This is true; I’ve seen this many times: shifting in her seat while someone dominates the floor at a meeting; a certain brusqueness in her voice as she attempts to get a word in to steer the conversation back to whatever the point was; a resigned sigh when overruled on a suggested action. But perhaps her clear sense of direction and drive would become an asset if she embraced it.
She never saw this as an option. Instead over the years she moved from group to group, searching for a role, a project to attach herself to. Like those earthworms, she worked inconspicuously beneath the surface. She read more. She waited, just wanting to do something. But she wasn’t ready, or prepared, or willing to be the one to leap on to the stage and demand that people get up and follow her. Instead, she took the other route, and went along for the ride: Literally, with her boyfriend Rod, to the Terania Creek blockade in 1978.
Watch The Advocates Panel Discussion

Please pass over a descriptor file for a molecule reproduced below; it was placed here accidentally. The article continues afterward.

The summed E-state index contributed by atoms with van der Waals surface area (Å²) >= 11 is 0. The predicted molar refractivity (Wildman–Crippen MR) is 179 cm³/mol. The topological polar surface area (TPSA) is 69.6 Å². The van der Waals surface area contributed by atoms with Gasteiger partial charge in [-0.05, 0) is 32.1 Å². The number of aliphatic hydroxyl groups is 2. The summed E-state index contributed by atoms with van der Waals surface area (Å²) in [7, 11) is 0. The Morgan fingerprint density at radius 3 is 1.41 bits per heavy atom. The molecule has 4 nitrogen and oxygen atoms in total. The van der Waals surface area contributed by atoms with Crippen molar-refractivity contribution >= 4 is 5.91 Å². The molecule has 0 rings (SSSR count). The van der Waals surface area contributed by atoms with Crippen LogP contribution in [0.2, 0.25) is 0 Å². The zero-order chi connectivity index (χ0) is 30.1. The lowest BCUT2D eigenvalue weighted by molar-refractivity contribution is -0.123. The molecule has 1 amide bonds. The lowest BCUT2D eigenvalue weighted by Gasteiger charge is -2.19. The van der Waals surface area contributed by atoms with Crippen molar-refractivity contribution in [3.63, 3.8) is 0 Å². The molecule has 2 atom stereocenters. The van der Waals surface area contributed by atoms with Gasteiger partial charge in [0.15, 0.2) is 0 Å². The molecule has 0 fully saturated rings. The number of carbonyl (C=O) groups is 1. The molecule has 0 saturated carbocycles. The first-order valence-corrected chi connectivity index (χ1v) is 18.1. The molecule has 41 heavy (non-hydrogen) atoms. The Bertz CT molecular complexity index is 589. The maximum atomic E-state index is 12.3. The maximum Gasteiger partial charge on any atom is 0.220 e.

Dr Angela Dean chaired a panel of experts, co-author Dr Robyn Gulliver, Jan McNicol and Heather Barnes discussing The Advocates: Women within the Australian Environmental Movement at the Avid Reader Bookshop in Brisbane, Queensland in Nov 2021.
About the Authors
Robyn Gulliver is a multi-award winning environmentalist, writer and researcher who has served as an organiser and leader of numerous local and national environmental organisations. Born in New Zealand, she has spent the last decade advocating for and writing about environmental issues for activist groups, local councils, not-for-profit organisations and academia.
Jill L Ferguson is an award-winning writer, editor, former professor and higher education administrator, consultant and coach, entrepreneur, and artist. She’s the founder of both Women’s Wellness Weekends and Creating the Freelance Career. The Advocates is her thirteenth book. Jill lives in Los Angeles with her husband and Queensland heeler.
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- Book review: The Advocates, Robyn Gulliver and Jill L. Ferguson, Melbourne University Press
- The writer sharing the untold stories of female climate activists, Narratively
- Meet The Inspiring Women Fighting For Our Future, Tonic Magazine